It may still be January, but if you’re thinking ahead to updating your outdoor space this summer, the Evening Standard has a list of key garden trends for 2020, courtesy of the Society of Garden Designers.

garden design trends 2020

Go wild

With protecting the natural environment such a concern, gardens will be big on wild plants that are a magnet for bees, birds and insects. Don’t worry that your ‘wild’ garden will lack urban glamour. Go for plants such as ox-eye daisies, sweet peas and echinacea in your borders to add style and impact.

Embrace the outdoors

For families who want their children to get some healthy exercise, but don’t fancy a huge trampoline or plastic slide bang in the middle of their outdoor space, play zones will be a thing in 2020. With swings, balance beams, logs and timbers, play zones use rustic materials and integrate them into the overall garden design. Hammocks make a cool and popular addition for older kids.

Be more … Belgian

Apparently Scandi is over. It’s “in the Belgian style” is the phrase to use in 2020. Belgian style is a by-word for simple luxury – think tasteful clay pots with olive trees or structural plants such as cacti and phormiums alongside plenty of natural textures and earth tones.

Plant a pretty patchwork

Minimalism is beginning to look dated too, so add a bit of pattern and texture using organic-shaped paving, gravel and plants to create a natural patchwork effect. Go for Mexican daisies, grasses, ferns and geraniums and use patterned tiles to create the illusion of garden rugs.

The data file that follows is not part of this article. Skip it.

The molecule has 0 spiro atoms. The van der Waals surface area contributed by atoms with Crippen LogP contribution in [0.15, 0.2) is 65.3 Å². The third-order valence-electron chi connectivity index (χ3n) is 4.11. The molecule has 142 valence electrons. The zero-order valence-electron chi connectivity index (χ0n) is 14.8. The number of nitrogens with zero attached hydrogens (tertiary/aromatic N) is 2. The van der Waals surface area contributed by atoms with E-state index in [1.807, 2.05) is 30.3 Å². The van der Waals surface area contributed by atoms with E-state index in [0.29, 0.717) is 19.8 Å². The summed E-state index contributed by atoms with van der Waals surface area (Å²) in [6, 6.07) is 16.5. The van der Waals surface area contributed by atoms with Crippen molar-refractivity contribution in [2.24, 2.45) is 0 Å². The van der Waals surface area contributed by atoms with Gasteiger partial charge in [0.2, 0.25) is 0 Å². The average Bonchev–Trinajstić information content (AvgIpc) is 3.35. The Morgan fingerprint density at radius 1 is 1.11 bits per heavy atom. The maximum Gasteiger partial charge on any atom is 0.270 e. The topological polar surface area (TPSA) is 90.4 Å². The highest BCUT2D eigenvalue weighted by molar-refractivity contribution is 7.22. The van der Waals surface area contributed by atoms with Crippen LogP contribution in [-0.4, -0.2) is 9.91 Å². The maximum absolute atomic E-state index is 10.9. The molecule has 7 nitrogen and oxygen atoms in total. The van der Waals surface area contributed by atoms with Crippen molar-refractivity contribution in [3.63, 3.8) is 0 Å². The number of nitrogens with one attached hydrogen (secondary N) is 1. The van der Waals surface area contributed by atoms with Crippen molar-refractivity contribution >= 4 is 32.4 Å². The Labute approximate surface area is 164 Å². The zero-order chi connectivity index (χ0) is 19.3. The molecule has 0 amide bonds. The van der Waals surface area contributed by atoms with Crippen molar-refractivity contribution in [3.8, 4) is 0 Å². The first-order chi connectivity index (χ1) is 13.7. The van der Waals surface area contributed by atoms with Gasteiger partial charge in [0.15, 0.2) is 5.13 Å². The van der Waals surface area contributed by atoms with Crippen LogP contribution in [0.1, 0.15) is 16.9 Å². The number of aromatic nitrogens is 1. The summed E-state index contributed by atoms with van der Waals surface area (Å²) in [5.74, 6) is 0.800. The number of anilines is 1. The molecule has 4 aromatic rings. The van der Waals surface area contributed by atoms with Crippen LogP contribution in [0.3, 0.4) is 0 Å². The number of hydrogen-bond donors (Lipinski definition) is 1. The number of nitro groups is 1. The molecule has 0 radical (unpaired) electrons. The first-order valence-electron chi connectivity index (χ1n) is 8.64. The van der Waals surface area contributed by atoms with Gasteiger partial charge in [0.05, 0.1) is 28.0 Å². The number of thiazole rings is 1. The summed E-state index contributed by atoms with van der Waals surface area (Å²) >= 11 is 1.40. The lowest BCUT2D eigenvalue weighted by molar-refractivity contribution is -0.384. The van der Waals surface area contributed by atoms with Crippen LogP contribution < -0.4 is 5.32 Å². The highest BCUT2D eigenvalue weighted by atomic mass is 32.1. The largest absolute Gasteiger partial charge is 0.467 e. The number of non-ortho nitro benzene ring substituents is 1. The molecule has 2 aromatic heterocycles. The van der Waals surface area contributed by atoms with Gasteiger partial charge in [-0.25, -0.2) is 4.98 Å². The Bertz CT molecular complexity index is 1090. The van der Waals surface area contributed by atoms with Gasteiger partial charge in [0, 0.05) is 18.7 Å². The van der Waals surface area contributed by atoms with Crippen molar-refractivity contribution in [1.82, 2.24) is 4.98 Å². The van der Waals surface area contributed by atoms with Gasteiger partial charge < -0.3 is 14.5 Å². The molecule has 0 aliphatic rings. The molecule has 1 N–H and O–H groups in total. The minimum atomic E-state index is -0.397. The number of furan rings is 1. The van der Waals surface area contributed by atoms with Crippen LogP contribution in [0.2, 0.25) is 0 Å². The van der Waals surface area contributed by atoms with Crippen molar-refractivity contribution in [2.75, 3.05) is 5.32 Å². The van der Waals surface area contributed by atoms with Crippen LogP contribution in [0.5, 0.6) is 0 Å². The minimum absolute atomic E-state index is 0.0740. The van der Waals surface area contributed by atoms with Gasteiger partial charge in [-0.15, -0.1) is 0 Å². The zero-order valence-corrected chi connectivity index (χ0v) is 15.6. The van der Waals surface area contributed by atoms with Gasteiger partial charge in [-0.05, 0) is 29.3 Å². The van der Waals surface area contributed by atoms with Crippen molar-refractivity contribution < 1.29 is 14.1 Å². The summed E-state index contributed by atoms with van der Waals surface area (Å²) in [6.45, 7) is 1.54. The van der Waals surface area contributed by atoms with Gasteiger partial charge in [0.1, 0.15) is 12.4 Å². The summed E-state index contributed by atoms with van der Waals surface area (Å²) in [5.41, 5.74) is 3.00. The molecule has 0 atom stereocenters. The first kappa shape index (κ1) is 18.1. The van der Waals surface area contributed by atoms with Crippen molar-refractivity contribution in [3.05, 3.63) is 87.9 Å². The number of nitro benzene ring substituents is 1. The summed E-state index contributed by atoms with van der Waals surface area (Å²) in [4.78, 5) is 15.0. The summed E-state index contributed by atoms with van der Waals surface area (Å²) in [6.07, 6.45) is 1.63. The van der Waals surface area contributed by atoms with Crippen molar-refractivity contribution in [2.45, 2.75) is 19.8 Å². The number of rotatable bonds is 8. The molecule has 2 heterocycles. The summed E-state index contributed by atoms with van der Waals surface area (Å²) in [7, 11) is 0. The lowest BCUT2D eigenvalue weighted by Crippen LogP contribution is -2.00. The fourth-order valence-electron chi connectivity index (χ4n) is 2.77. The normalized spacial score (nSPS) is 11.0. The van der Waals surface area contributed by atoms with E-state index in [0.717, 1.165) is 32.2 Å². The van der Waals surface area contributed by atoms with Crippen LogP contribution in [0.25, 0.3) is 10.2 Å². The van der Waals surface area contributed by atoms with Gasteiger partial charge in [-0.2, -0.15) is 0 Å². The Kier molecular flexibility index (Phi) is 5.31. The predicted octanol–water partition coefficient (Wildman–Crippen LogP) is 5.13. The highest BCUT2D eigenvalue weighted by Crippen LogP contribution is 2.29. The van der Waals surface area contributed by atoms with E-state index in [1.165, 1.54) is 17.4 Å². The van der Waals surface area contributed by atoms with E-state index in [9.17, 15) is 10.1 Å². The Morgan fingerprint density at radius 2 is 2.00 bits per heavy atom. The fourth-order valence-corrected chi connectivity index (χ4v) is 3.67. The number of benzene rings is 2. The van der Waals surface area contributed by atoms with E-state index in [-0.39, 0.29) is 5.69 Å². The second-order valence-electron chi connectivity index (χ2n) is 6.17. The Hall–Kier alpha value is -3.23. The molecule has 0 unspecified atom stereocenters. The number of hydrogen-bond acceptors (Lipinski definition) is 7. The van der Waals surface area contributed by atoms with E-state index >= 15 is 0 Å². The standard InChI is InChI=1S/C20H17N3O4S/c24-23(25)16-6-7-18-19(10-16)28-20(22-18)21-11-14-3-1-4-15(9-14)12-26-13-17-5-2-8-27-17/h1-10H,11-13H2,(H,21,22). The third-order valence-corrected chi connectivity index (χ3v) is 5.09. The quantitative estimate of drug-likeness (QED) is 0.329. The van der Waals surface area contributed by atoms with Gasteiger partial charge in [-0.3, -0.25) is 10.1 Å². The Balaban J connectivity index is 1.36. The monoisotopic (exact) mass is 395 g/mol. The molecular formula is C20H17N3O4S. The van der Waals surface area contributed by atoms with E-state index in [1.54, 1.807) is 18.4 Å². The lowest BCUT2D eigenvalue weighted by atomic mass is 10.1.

Wonder walls

Inspired, perhaps, by Yves Saint-Laurent’s Marrakech garden, many a 90s outdoor space featured a wall in Majorelle blue. Most have probably been painted over in subtle white or grey, but coloured walls are back in 2020. Deep reds and ochres will be in, creating a warm, natural Mediterranean vibe.

Read more about garden design trends in 2020 in Homes & Property.

About the author

Nicolas Holmes

Nick joined Robert Holmes to inject fresh ideas and help grow the New Homes department of Robert Holmes as well as helping to inject technology into the business and to grow its client base. Together with one of the Directors Nick is in charge of all Development opportunities that Robert Holmes deals with along with sales. Aged 40, he provides succession together with the two existing directors. Nick has always been focused on building client relationships and sales. He built up his own gallery in Chelsea, where he had a loyal following of customers and artists.

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